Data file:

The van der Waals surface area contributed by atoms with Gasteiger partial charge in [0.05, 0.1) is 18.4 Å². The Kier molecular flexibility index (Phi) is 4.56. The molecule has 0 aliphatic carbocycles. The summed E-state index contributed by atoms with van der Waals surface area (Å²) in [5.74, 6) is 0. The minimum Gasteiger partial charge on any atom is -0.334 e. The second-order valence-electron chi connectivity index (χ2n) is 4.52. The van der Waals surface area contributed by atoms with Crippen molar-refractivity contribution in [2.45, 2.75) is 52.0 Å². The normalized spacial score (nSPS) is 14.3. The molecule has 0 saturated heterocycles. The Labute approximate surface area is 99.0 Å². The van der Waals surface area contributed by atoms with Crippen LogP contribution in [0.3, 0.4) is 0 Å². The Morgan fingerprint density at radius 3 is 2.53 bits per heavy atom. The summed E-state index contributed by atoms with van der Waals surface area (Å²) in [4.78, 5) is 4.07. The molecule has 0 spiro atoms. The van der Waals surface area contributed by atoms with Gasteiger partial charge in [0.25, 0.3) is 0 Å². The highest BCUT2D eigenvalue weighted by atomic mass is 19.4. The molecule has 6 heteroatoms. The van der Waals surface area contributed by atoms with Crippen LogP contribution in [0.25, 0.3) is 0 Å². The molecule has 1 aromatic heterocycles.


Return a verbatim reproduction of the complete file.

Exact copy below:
The van der Waals surface area contributed by atoms with Gasteiger partial charge in [0.05, 0.1) is 18.4 Å². The Kier molecular flexibility index (Phi) is 4.56. The molecule has 0 aliphatic carbocycles. The summed E-state index contributed by atoms with van der Waals surface area (Å²) in [5.74, 6) is 0. The minimum Gasteiger partial charge on any atom is -0.334 e. The second-order valence-electron chi connectivity index (χ2n) is 4.52. The van der Waals surface area contributed by atoms with Crippen molar-refractivity contribution in [2.45, 2.75) is 52.0 Å². The normalized spacial score (nSPS) is 14.3. The molecule has 0 saturated heterocycles. The Labute approximate surface area is 99.0 Å². The van der Waals surface area contributed by atoms with Crippen LogP contribution in [0.3, 0.4) is 0 Å². The Morgan fingerprint density at radius 3 is 2.53 bits per heavy atom. The summed E-state index contributed by atoms with van der Waals surface area (Å²) in [4.78, 5) is 4.07. The molecule has 0 spiro atoms. The van der Waals surface area contributed by atoms with Gasteiger partial charge in [0.25, 0.3) is 0 Å². The highest BCUT2D eigenvalue weighted by atomic mass is 19.4. The molecule has 6 heteroatoms. The van der Waals surface area contributed by atoms with Crippen LogP contribution in [0.25, 0.3) is 0 Å². The molecule has 1 aromatic heterocycles.